Networks of Centres of Excellence of Canada
Government of Canada

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$39.1 million for 2009-19
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Number of partners

Partner contributions
$6.5 million

University of British Columbia, Vancouver, British Columbia

Scientific Director
Daniel Goldowitz Daniel Goldowitz

Board chair
Patrick Lafferty Patrick Lafferty,
former partner, PriceWaterhouse Cooper LLP and former Assistant Auditor General of Canada

Treating and preventing childhood brain disorders

The opportunity

With one in six children impacted by neurodevelopmental disorders such as cerebral palsy, autism and fetal alcohol spectrum disorders (FASD), there is an enormous need to improve diagnostic capabilities, develop new interventions, introduce new clinical practices, and better support affected children and their families. Canada was already known globally for its excellence in neuroscience and brain-related research. The next step was to create a national network that enabled researchers, neurological institutes and children’s hospitals from across the country to collaborate on new ways to treat, cure or prevent brain dysfunction in unborn children, and help children and their families overcome the challenges of neurodevelopmental disorders.

How NeuroDevNet is seizing this opportunity

NeuroDevNet researchers from multiple scientific disciplines collaborate with community, industry, government and not-for-profit partners to understand the genetic and environmental causes of cerebral palsy, autism and fetal alcohol spectrum disorders. The network supports high-impact and transformative research, and the translation of this research into tangible benefits, and provides innovative training opportunities to seed a new generation of highly skilled Canadian researchers. This collaborative effort is providing health care professionals, policy makers, caregivers and families with tools and information to promote earlier diagnosis, better treatment, and optimal outcomes for children today, and in the future.

Among the results

  • NeuroDevNet researchers have identified new autism risk genes. This discovery opens the door for earlier diagnosis, interventions and targeted treatments for children with autism.
  • FASD researchers have established a national dataset linking behaviours seen in the disorder to brain structure and genetic profiles. This unprecedented synthesis will enable a more complete understanding of the state of a child with FASD, support the discovery of diagnostic biomarkers and help assess therapeutic interventions.
  • Brain researchers from NeuroDevNet and computer scientists from the Graphics, Animation and New Media NCE (GRAND) co-developed a computer game that improves cognitive functions in children with FASD and autism spectrum disorder. They also improved cardio fitness in children with cerebral palsy with a pedal-powered video “exergame” built around a customized stationary bicycle.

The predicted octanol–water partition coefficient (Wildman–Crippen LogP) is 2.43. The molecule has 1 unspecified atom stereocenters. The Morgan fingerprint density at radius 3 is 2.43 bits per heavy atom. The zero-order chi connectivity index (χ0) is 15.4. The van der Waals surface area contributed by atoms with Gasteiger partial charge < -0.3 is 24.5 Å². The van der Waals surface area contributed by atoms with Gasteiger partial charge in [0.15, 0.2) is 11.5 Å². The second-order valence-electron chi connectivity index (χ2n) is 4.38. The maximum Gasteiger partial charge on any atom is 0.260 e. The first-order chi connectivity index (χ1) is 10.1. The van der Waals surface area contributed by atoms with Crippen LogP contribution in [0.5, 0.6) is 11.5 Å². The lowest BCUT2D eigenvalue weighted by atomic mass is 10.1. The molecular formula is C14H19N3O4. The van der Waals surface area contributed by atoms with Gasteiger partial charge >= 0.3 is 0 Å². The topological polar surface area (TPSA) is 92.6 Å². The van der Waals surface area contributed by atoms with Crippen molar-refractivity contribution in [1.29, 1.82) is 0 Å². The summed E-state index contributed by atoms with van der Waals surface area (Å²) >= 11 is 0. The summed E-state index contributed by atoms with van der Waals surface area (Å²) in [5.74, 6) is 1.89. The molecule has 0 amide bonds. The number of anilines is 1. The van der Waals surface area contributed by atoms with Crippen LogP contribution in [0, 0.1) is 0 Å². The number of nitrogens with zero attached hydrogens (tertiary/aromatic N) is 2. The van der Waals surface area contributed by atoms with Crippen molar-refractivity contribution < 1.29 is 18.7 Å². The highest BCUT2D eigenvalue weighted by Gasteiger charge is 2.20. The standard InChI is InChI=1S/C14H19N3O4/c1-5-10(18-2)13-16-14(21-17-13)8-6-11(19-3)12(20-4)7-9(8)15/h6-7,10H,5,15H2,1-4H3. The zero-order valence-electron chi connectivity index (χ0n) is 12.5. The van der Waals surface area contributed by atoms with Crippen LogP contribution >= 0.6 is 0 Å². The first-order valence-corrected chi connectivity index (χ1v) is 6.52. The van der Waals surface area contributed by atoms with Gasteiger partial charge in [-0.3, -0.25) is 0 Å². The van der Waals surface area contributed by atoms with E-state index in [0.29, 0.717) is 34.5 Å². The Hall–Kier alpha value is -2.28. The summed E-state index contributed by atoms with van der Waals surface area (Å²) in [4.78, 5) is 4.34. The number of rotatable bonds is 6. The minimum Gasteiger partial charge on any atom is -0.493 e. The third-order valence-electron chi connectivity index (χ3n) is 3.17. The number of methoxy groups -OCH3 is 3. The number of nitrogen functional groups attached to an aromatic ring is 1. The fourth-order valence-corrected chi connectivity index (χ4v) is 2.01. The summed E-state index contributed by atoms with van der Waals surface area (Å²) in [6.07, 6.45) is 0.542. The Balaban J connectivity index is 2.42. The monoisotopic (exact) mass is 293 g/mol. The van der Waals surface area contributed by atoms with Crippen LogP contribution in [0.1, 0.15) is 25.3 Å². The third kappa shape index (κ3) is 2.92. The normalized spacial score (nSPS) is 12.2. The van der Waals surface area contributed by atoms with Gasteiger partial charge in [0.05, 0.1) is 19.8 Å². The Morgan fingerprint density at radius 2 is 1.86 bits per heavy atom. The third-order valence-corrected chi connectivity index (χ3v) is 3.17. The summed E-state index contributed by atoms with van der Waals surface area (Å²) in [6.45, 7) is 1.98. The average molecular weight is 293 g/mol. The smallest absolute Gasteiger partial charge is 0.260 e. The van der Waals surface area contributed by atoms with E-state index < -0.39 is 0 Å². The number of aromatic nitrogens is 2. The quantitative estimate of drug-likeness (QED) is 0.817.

• NeuroDevNet has led the development of a national Cerebral Palsy Registry with information on over 1,400 children. This invaluable data promotes better understanding of treatment options and supports critical new research.
  • The network’s FASD researchers have shown that eye-tracking technology from SR Research Inc. is a promising screening tool for FASD and ADHD, based on an algorithm developed by Drs. Laurent Itti and Doug Munoz, who are pursuing a patent for their work.

Connect with NeuroDevNet


September 14, 2015
NCE community members among winners of prestigious Canadian science awards
February 18, 2015
The winners of prestigious science prizes given out to some of Canada’s top researchers include innovators who have made important contributions to NCE-funded networks and centres. The annual awards from the Natural Sciences and Engineering Research Council (NSERC) are bestowed for a wide range of world-class achievements by Canadian researchers that boost discovery, training and innovation in Canada. His Excellency the Right Honourable David Johnston, Governor General of Canada, honoured the winners at a ceremony at Rideau Hall on February 17. Read more
Inflatable therapy vest may help children with neurodevelopmental disorders
September 27, 2012
Research conducted as part of a Mitacs Accelerate internship is helping show that the inflatable Snug Vest can help treat autism spectrum disorders. Deep pressure therapy, using devices such as weighted vests, is widely used to treat autism spectrum disorders, yet little scientific evidence exists to back up its effectiveness. Research conducted as part of a Mitacs Accelerate internship is providing that evidence, helping boost a young company’s product sales and development in the process. Read more
Gaming your way to better health
April 24, 2012
An innovative research project using video games and physical activity continues to demonstrate that children with brain disorders are more able to learn new behaviours than previously thought. Read more
Watch Video
Informing ASD Research with Stakeholder Input – Dr. Jonathan Weiss
June 9, 2015
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Caribbean Quest: Gaming to Improve Attention, Memory and Executive Function for Kids with ASD FASD
May 22, 2015
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What's it like to be a NeuroDevNet trainee?
August 5, 2014
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Innovative Science Curriculum by FASD researchers - PD Day for Science Teachers 2014
April 30, 2014
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FASD play: Jacob's Story
March 25, 2014
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Exergame for Children with Cerebral Palsy
February 20, 2014